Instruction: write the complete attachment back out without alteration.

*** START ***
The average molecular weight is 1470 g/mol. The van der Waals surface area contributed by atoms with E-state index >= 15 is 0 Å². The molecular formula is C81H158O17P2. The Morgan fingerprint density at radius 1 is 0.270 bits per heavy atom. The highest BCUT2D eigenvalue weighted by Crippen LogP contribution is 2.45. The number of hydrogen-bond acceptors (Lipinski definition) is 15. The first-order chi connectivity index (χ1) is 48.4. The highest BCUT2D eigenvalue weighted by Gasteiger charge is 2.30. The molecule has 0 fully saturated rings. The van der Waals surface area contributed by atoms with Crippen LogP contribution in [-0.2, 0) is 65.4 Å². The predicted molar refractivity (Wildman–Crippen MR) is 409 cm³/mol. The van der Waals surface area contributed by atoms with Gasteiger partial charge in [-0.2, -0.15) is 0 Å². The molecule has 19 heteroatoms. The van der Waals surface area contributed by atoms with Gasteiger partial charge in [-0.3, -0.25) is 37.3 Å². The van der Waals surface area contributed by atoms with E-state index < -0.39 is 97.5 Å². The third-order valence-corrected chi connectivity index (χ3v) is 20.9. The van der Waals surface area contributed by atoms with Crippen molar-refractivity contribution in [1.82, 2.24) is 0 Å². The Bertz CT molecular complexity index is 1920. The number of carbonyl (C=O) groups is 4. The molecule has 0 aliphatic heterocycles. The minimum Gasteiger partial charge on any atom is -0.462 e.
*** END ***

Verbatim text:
The average molecular weight is 1470 g/mol. The van der Waals surface area contributed by atoms with E-state index >= 15 is 0 Å². The molecular formula is C81H158O17P2. The Morgan fingerprint density at radius 1 is 0.270 bits per heavy atom. The highest BCUT2D eigenvalue weighted by Crippen LogP contribution is 2.45. The number of hydrogen-bond acceptors (Lipinski definition) is 15. The first-order chi connectivity index (χ1) is 48.4. The highest BCUT2D eigenvalue weighted by Gasteiger charge is 2.30. The molecule has 0 fully saturated rings. The van der Waals surface area contributed by atoms with Crippen LogP contribution in [-0.2, 0) is 65.4 Å². The predicted molar refractivity (Wildman–Crippen MR) is 409 cm³/mol. The van der Waals surface area contributed by atoms with Gasteiger partial charge in [-0.2, -0.15) is 0 Å². The molecule has 19 heteroatoms. The van der Waals surface area contributed by atoms with Gasteiger partial charge in [-0.3, -0.25) is 37.3 Å². The van der Waals surface area contributed by atoms with E-state index < -0.39 is 97.5 Å². The third-order valence-corrected chi connectivity index (χ3v) is 20.9. The van der Waals surface area contributed by atoms with Crippen molar-refractivity contribution in [1.82, 2.24) is 0 Å². The Bertz CT molecular complexity index is 1920. The number of carbonyl (C=O) groups is 4. The molecule has 0 aliphatic heterocycles. The minimum Gasteiger partial charge on any atom is -0.462 e.